1. Who are you trying to make aware of your work?
  2. Where do those people gather?
  3. What are the norms about acceptable ways to communicate in that gathering place?
  4. What do you want them to know about your work?
  5. What is your target audience trying to achieve? Why should they care?
  6. How can you demonstrate value immediately?
  7. Where’s the overlap?

To risk pandering to my fellow engineers: you know that part of Star Wars where Luke is flying his X-wing through the trench on the Death Star? That’s like marketing: there are a million ways for it to go wrong and success is when your message just sneaks in that 2 meter wide exhaust port. One meter off to the left or right and people’s marketing alarms sound and they think “Ugh! I hate marketers.”

These may seem like really basic questions to ask, and they are! But almost all people still get them wrong. Here are a few examples of marketing gone awry in various ways.

Someone might launch their new health startup targeted at doctors on ProductHunt, despite no doctor ever having visited ProductHunt in the history of ever. This is a mistake as old as time: confusing where you hang out with where your target audience hangs out. Remember: who are you trying to make aware of you, and where do those people gather?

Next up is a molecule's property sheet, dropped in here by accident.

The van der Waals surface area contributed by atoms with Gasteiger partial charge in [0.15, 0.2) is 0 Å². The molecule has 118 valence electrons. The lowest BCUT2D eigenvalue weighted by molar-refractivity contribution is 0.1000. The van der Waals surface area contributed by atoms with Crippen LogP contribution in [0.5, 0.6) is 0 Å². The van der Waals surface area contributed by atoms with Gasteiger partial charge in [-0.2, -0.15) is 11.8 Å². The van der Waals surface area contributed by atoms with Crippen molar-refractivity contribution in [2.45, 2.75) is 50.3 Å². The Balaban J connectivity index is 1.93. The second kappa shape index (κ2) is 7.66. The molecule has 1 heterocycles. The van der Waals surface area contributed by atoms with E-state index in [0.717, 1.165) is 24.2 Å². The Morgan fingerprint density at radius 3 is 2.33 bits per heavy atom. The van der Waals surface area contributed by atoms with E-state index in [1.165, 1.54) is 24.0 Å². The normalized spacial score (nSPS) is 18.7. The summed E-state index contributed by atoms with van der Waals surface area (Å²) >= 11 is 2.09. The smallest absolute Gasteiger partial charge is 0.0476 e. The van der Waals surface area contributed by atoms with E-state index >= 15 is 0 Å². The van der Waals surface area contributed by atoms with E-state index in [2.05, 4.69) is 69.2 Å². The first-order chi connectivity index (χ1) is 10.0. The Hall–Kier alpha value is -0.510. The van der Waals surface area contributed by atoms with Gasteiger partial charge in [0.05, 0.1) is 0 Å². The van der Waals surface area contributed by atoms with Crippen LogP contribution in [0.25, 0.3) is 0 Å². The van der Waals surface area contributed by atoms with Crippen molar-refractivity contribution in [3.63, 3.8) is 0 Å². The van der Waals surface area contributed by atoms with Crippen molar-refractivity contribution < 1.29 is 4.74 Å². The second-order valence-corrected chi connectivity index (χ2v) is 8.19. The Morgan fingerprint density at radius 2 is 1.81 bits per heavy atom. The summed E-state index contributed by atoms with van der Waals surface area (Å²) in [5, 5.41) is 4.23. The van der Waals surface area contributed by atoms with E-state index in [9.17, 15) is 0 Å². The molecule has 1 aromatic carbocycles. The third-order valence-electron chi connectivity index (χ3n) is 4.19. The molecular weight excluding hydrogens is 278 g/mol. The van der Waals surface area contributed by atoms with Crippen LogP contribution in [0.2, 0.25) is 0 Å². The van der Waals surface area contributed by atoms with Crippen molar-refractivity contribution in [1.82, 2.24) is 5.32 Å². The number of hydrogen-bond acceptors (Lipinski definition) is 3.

Someone might post their new startup launch newsletter on the /r/startups subreddit with a title of “Check out my new newsletter, Launched With Laura!” You’re getting closer now: you’re at least in the same neighborhood as your target audience. Unfortunately, while your newsletter may rock, your marketing skills still need improving: people want to open threads that bring them value, not threads that bring you subscribers. Remember: what are the norms about acceptable ways to communicate in that gathering place? How can you demonstrate value immediately?

A picture of the Launched With Laura landing page with zero subscribers.

Now suppose that Launched With Laura is a newsletter about the history of successful software-as-a-service launches and someone asks a question on the /r/startups subreddit about “How do I launch this product I’ve built?”. You could respond with a comment to this thread saying:

It sounds like you would really enjoy my newsletter, Launched With Laura! Subscribe here.

This is approaching good marketing: you’ve nailed lots of things and may very well get some new subscribers out of your reply, but in my experience you won’t get many. You’re asking someone who lacks proof of your genius to fill out a form – a tough sell. But you’re getting much, much closer!

Instead, suppose that you reply with the following: